Skip to comments.'The Northern Lights Are Simply Spectacular'
Posted on 03/08/2013 9:56:00 PM PST by nickcarraway
In our weekly profile of people's lives in different parts of Sweden, The Local catches up with a Spanish couple who traded the sunny climes of Galicia for the snow, reindeer, and northern lights of snowy Skellefteå.
For anyone who finds themselves tromping around the quiet streets of Skellefteå, finding Miguel Couceiro, 29, and Saleta Beiro, his 30-year-old girlfriend of more than six years, probably won't be too hard.
"Swedish people all dress in black," explains Couceiro, who first landed in this northern Sweden back in 2009 to pursue a masters in wood technology.
"But we try to be much more colourful. You can spot as from far away. It's also easy to find a lot of colourful stuff on sale because no one else wants to buy it."
The couple's taste for eye-catching clothing isn't the only thing that makes them unique among Skellefteå's roughly 30,000 residents.
Together, the couple makes up nearly half of the city's Spanish population at least according to their own calculations.
"Since we moved here, three more people from Spain have moved here. But we actually met them all in Spain. They read our blog and after hearing from us about life here, they decided to move here too," Beiro explains.
The blog, Å: Blog de Suecia, www.blogdesuecia.es, began early in the couple's stay in Skellefteå as a way to give friends and family back in Spain a window into their "exotic" life in northern Sweden.
Beiro, who showed up in the dead of winter six months after Couceiro had arrived to start his degree, still remembers the shock of stepping off the plane.
"It was -27C the first day I was here. That was a BIG change from Spain," she recalls.
"Everything was completely white. It was crazy. Everything looked the same and I didn't dare move around the city at all."
While her boyfriend pursued his studies, Beiro took classes to improve her English before later enrolling in Swedish for immigrant (SFI) language classes.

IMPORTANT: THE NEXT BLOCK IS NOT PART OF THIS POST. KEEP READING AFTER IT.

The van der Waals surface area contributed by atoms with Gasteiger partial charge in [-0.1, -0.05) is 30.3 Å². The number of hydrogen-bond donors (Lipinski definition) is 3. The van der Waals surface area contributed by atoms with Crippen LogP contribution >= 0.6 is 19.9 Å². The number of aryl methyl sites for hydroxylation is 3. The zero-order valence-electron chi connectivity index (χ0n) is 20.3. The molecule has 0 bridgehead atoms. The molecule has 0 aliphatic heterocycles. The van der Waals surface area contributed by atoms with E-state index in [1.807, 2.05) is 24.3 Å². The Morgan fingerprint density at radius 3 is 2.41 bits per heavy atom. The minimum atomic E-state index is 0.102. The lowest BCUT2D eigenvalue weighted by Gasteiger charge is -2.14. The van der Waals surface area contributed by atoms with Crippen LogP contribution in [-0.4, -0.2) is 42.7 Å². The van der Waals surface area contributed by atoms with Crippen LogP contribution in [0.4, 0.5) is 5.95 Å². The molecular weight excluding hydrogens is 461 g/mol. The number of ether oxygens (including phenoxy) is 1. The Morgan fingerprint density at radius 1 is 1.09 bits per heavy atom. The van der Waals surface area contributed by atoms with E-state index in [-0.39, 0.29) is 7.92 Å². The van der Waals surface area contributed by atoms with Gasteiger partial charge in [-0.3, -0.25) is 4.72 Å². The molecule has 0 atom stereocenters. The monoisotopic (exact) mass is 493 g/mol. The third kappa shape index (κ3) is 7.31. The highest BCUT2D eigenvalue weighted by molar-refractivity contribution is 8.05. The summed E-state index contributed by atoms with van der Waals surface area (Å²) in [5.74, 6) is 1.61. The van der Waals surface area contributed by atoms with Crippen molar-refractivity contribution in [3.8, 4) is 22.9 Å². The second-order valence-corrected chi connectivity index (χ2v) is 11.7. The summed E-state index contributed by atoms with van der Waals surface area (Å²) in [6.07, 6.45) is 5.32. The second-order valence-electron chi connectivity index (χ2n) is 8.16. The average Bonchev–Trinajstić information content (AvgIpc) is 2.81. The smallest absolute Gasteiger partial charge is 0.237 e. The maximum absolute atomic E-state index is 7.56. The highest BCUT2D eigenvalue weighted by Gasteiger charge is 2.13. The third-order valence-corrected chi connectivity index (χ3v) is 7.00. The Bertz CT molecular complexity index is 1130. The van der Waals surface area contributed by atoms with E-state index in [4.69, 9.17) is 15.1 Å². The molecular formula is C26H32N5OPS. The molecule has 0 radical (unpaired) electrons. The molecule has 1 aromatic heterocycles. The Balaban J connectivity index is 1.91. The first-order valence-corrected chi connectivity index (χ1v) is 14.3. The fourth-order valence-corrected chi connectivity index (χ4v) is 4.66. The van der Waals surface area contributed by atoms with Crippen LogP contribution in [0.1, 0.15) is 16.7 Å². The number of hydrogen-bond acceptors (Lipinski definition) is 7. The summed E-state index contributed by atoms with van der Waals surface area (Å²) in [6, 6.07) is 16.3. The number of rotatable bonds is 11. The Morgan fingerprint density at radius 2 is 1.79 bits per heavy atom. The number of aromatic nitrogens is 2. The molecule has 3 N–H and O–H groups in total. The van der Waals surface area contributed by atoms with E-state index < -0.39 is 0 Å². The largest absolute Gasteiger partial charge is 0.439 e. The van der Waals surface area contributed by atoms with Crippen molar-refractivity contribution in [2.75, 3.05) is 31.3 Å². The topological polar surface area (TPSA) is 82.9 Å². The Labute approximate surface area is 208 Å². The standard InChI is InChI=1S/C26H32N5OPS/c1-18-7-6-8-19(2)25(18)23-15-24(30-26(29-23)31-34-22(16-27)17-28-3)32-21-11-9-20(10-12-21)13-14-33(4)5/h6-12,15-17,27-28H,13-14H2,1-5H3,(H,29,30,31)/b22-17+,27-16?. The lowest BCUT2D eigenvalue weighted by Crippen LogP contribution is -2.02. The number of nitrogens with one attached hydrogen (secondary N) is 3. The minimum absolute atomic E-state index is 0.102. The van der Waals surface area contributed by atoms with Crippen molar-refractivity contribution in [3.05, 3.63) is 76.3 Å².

Eventually, local tourism officials learned to their surprise that some wayward Spaniards were blogging in Spanish about life in Skellefteå.
The discovery dovetailed nicely with the launching in 2011 of a direct Ryanair flight from Skellefteå to Barcelona's Girona airport.
Suddenly, Beiro found herself working for Destination Skellefteå, helping them manage their social media efforts as well as serving as a one-person welcoming committee for the increasing numbers of Spanish tourists arriving via Ryanair and, in some cases, after reading about the area on the couple's blog.
As Couceiro continues to hunt for permanent employment after finishing his degree, the couple explains that they've really fallen in love with life in Skellefteå, not to mention the cheap housing.
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"Houses are really cheap in Skellefteå. Much cheaper than in Spain, no matter if you are buying or renting," Couceiro explains.
"But most of all we love that it's like living in two different cities. In the summer it's full of flowers and green and gorgeous. And in the winter, it's completely different white and bright, and beautiful."
Bright? Indeed, while Skellefteå's proximity to the Arctic Circle makes sunlight scarce in the winter, the lack of natural light doesn't leave the town drenched in darkness, according to Couceiro.
"It's actually much darker in Stockholm in the winter. Here, there is snow everywhere, so what little light there is gets reflected. It's actually a lot brighter here than people think."
While some of the stereotypes they had about Swedes before they arrived turned out to be true ("lots of blonde girls, cool guys, and totally into fashion"), others have been proven false.
"The Swedes aren't quite as closed and reserved as many people in southern Europe think," says Couceiro.
"The people here in Skellefteå are really nice. We really feel like we're a part of the community."
Of course, there were some adjustments.
"We are more used to touching each other and giving big, warm greetings in Spain. Here it just takes a bit more time. But people are really nice and we do feel like we're a part of the community," he continues.
"There's also no place to get good tapas here. If we want them, we just make them at home."
Skellefteå's dearth of authentic Spanish cuisine is more than made up for by other things the town has to offer.